Germany to increase defence spending by 80% by 2024
On 20 June, German Defense Minister Ursula von der Leyen and US Defense Secretary James N. Mattis met at the Pentagon to reaffirm the long-standing defence relationship between both countries.
In a statement summarising the meeting, Chief Pentagon Spokesperson Dana W. White said the two leaders discussed a broad range of defence issues, and that Mr. Mattis thanked Mrs. non der Leyen for her country’s commitment to NATO, the coalition to defeat the self-proclaimed Islamic State terrorist group, and the United Nations (UN). “They discussed German efforts to increase defence spending and agreed on the need for all allies to focus on readiness and investments,” she said.
Mr. Mattis praised Germany for its leadership across the alliance and congratulated her on Germany’s recent election to the UN Security Council, Mrs. White said. The Defense Secretary noted Germany’s position as the framework nation in Afghanistan’s north and as host for NATO’s new logistics command, as well as its contributions to NATO’s enhanced forward presence mission in Lithuania.
Germany hosts the largest US troop presence in Europe and the second largest in the world, and Mr. Mattis thanked Mrs. von der Leyen for her nation’s hospitality to US forces and their families. “I also note Germany’s material and financial support for the UN stability mission in Mali, as well as France’s G-5 Sahel joint force supporting the counterterrorism mission in North Africa,” Mr. Mattis said. “Germany’s responsible voice carries great weight. Where it’s exemplified, we see a unity of shared democratic values from Europe to the Far East.”
Germany announced earlier this month that it will increase its defense spending to 1.5% of gross domestic product (GDP) by 2024, but will fail to meet its NATO spending obligation of 2 percent. Speaking in Washington after the meeting, she said Germany still has the NATO spending target firmly in its sights, adding that the German government has covered, “a part of the stretch,” towards this goal.
“I think they are on the right track,” Mr. Mattis said to this. “We welcome the announcement that Germany wants to increase its defence spending by 80% by 2024.” It is doubtful this will happen with defence spending is hugely unpopular in Germany. Berlin and Washington have been arguing for months regarding Germany’s defence budget, which was 1.24% of GDP last year, and US President Donald Trump blasted Europe’s defence spending at the recent G7 meeting in Canada. The US currently pays 22% of NATO’s spending budget, by far more than any of the other 28 members of the group.
Jens Stoltenberg, Secretary General of NATO, also pressed Germany to increase defence spending, given its stable economy, but agreed with Chancellor Angela Merkel that there should be, “trans-Atlantic unity,” between the allies.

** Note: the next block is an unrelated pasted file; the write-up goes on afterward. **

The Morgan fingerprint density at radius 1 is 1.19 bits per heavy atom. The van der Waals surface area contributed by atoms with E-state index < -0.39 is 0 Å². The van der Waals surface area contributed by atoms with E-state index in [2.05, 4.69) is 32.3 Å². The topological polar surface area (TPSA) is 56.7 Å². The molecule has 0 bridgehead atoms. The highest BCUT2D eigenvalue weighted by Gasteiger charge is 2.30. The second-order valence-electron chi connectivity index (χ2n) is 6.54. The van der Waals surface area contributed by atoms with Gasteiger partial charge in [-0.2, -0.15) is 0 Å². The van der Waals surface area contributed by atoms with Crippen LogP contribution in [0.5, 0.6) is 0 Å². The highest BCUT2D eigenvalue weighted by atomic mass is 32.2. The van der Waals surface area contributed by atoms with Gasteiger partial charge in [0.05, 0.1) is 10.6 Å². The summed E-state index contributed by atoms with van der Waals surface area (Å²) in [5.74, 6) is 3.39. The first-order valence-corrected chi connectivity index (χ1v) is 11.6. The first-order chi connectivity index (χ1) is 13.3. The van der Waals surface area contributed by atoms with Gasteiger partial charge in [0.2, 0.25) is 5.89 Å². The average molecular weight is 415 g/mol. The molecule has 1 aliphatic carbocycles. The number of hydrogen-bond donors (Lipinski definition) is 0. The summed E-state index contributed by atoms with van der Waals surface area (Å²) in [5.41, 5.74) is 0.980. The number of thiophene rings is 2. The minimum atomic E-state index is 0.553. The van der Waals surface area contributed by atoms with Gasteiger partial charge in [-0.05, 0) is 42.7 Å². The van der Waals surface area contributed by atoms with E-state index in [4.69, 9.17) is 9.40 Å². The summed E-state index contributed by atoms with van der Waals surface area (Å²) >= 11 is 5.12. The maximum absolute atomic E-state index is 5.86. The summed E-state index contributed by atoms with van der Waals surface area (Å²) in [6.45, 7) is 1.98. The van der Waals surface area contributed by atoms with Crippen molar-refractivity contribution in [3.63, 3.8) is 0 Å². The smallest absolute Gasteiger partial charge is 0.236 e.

The meeting was right after Mrs. von der Leyen met with French Armed Forces Minister Florence Parly signing two Letters of Intent (LoI) on the Main Ground Combat System (MGCS) and the Next Generation Weapon System within a Future Combat Air System (FCAS). These two LoIs materialise the will of France and Germany, expressed in particular during the Franco-German Council of Ministers of July 2017, to jointly build the weapon systems of the future, and to act towards the construction of European defence.
FCAS will be an air combat system of the 21st century, bringing together a new multi-purpose combat aircraft, adapted to contemporary air threats and exploiting the potential of artificial intelligence, with network-based combat capabilities, including of different types of drones. It should begin to enter service by 2040. The LoI sets the goal of launching a study phase by no later than the end of 2018. In this phase, work on the overall architecture will be accompanied by the rapid launch of demonstrations. These technological actions will have to prefigure, by 2025, the concepts to be retained for the future operational system. The LoI designates France as the lead nation on the project. It also provides for other partners, especially European partners, to join in the project. Regarding the MGCS, please see story here.
Earlier this month, Mrs. von der Leyen met with her Singaporian counterpart Defence Minister Ng Eng Hen on 2 June, signing an enhanced Defence Cooperation Agreement on the sidelines of the Shangri-La Dialogue, building on a pact signed in 2005. The new agreement consolidates key areas of existing cooperation between the two countries and paves the way for future cooperation particularly in non-conventional security areas.